taboo or tabuboth: tăbo͞o´, tə– [key], prohibition of an act or the use of an object or word under pain of punishment. Originally a Polynesian word, taboo can apply to the sacred or consecrated or to the dangerous, unclean, and forbidden. A taboo can be placed on an object, person, place, or word that is believed to have inherent power above the ordinary. This power, called mana, can only be approached by special priests. To give distinction to special moments in the life cycle, taboos are often declared at births, deaths, initiations, and marriages. Taboos are commonly placed on a clan's ancestral guardian, called the totem. The breaking of a taboo usually requires extermination of the offender or some sort of ceremonial purification in order to remove the taint from the community. Often the mana of a taboo is so great that the offender will suffer punishment, even death, merely through fear of its powers.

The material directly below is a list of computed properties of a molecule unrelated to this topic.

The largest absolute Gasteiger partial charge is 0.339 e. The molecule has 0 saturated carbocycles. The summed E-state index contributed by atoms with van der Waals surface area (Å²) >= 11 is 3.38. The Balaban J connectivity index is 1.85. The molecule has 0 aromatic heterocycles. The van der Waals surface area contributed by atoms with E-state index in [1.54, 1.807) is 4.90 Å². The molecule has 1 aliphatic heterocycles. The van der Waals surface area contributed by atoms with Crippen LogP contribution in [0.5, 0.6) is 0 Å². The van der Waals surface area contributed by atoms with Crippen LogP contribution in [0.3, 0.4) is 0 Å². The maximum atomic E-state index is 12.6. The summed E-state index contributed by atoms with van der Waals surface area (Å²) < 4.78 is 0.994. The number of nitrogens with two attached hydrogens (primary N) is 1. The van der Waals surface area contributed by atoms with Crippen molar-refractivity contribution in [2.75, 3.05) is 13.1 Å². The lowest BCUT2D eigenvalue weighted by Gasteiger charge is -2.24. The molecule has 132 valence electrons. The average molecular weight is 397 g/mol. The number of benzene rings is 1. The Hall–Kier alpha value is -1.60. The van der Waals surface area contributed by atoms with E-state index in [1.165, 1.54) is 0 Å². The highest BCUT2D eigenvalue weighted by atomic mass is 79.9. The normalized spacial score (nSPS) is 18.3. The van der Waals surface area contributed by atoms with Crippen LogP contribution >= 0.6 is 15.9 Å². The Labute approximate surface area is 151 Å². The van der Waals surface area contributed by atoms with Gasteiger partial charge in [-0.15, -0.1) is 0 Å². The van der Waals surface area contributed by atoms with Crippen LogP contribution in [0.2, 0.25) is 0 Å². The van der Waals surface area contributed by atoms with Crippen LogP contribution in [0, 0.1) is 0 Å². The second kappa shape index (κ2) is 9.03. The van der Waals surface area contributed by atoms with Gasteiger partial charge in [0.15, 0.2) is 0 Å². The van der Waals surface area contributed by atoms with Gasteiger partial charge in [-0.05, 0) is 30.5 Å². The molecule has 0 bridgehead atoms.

See J. G. Frazer, Taboo and the Perils of the Soul (3d ed. 1955); S. Freud, Totem and Taboo (1960, orig. 1918); M. Douglas, Purity and Danger (1970).
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